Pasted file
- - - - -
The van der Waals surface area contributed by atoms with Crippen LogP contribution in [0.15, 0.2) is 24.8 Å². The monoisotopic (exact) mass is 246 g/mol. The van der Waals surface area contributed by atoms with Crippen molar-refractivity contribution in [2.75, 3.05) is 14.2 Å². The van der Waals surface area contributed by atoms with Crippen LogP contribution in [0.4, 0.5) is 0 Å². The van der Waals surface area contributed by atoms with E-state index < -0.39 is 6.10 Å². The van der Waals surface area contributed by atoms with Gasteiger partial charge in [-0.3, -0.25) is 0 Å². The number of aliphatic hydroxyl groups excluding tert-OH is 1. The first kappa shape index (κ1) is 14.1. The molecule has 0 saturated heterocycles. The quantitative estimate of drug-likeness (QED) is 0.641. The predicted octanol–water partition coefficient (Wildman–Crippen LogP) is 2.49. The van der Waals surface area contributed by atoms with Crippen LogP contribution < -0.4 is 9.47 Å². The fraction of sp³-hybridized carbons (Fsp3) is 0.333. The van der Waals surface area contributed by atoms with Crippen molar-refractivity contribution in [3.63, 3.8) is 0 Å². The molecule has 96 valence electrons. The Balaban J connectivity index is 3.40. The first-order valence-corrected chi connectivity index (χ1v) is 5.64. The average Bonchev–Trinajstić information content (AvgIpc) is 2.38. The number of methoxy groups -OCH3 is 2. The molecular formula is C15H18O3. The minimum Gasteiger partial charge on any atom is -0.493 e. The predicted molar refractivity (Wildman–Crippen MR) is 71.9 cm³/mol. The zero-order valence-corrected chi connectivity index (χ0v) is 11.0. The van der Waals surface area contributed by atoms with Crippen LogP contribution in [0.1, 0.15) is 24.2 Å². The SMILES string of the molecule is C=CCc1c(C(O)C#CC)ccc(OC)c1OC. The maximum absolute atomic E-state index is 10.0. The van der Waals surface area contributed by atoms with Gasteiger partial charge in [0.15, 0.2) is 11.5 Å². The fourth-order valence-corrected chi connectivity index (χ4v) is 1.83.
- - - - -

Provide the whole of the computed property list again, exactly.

The van der Waals surface area contributed by atoms with Crippen LogP contribution in [0.15, 0.2) is 24.8 Å². The monoisotopic (exact) mass is 246 g/mol. The van der Waals surface area contributed by atoms with Crippen molar-refractivity contribution in [2.75, 3.05) is 14.2 Å². The van der Waals surface area contributed by atoms with Crippen LogP contribution in [0.4, 0.5) is 0 Å². The van der Waals surface area contributed by atoms with E-state index < -0.39 is 6.10 Å². The van der Waals surface area contributed by atoms with Gasteiger partial charge in [-0.3, -0.25) is 0 Å². The number of aliphatic hydroxyl groups excluding tert-OH is 1. The first kappa shape index (κ1) is 14.1. The molecule has 0 saturated heterocycles. The quantitative estimate of drug-likeness (QED) is 0.641. The predicted octanol–water partition coefficient (Wildman–Crippen LogP) is 2.49. The van der Waals surface area contributed by atoms with Crippen LogP contribution < -0.4 is 9.47 Å². The fraction of sp³-hybridized carbons (Fsp3) is 0.333. The van der Waals surface area contributed by atoms with Crippen molar-refractivity contribution in [3.63, 3.8) is 0 Å². The molecule has 96 valence electrons. The Balaban J connectivity index is 3.40. The first-order valence-corrected chi connectivity index (χ1v) is 5.64. The average Bonchev–Trinajstić information content (AvgIpc) is 2.38. The number of methoxy groups -OCH3 is 2. The molecular formula is C15H18O3. The minimum Gasteiger partial charge on any atom is -0.493 e. The predicted molar refractivity (Wildman–Crippen MR) is 71.9 cm³/mol. The zero-order valence-corrected chi connectivity index (χ0v) is 11.0. The van der Waals surface area contributed by atoms with Crippen LogP contribution in [0.1, 0.15) is 24.2 Å². The SMILES string of the molecule is C=CCc1c(C(O)C#CC)ccc(OC)c1OC. The maximum absolute atomic E-state index is 10.0. The van der Waals surface area contributed by atoms with Gasteiger partial charge in [0.15, 0.2) is 11.5 Å². The fourth-order valence-corrected chi connectivity index (χ4v) is 1.83.